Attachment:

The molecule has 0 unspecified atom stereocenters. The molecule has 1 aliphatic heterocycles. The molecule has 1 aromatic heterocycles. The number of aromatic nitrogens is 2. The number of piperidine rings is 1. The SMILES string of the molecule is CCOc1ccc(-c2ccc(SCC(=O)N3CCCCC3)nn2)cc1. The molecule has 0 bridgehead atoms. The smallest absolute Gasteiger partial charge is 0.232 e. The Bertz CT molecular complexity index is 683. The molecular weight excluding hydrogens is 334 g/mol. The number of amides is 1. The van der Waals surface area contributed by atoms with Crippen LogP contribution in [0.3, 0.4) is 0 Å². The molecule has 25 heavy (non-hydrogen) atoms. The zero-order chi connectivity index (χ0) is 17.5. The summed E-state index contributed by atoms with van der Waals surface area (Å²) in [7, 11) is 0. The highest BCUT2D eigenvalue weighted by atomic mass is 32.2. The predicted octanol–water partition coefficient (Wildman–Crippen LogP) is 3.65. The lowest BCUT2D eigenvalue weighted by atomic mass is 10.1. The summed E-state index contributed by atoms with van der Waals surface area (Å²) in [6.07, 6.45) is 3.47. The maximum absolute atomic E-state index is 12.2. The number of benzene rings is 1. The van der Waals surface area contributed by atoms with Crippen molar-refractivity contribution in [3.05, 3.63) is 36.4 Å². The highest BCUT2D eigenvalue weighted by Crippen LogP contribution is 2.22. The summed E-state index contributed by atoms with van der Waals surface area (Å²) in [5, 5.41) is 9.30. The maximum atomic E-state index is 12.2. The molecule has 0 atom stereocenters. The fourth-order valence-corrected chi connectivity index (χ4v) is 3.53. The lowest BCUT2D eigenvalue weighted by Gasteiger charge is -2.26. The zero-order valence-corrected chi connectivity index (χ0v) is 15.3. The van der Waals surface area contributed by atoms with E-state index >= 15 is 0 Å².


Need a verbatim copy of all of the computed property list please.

The molecule has 0 unspecified atom stereocenters. The molecule has 1 aliphatic heterocycles. The molecule has 1 aromatic heterocycles. The number of aromatic nitrogens is 2. The number of piperidine rings is 1. The SMILES string of the molecule is CCOc1ccc(-c2ccc(SCC(=O)N3CCCCC3)nn2)cc1. The molecule has 0 bridgehead atoms. The smallest absolute Gasteiger partial charge is 0.232 e. The Bertz CT molecular complexity index is 683. The molecular weight excluding hydrogens is 334 g/mol. The number of amides is 1. The van der Waals surface area contributed by atoms with Crippen LogP contribution in [0.3, 0.4) is 0 Å². The molecule has 25 heavy (non-hydrogen) atoms. The zero-order chi connectivity index (χ0) is 17.5. The summed E-state index contributed by atoms with van der Waals surface area (Å²) in [7, 11) is 0. The highest BCUT2D eigenvalue weighted by atomic mass is 32.2. The predicted octanol–water partition coefficient (Wildman–Crippen LogP) is 3.65. The lowest BCUT2D eigenvalue weighted by atomic mass is 10.1. The summed E-state index contributed by atoms with van der Waals surface area (Å²) in [6.07, 6.45) is 3.47. The maximum absolute atomic E-state index is 12.2. The number of benzene rings is 1. The van der Waals surface area contributed by atoms with Crippen molar-refractivity contribution in [3.05, 3.63) is 36.4 Å². The highest BCUT2D eigenvalue weighted by Crippen LogP contribution is 2.22. The summed E-state index contributed by atoms with van der Waals surface area (Å²) in [5, 5.41) is 9.30. The maximum atomic E-state index is 12.2. The molecule has 0 atom stereocenters. The fourth-order valence-corrected chi connectivity index (χ4v) is 3.53. The lowest BCUT2D eigenvalue weighted by Gasteiger charge is -2.26. The zero-order valence-corrected chi connectivity index (χ0v) is 15.3. The van der Waals surface area contributed by atoms with E-state index >= 15 is 0 Å².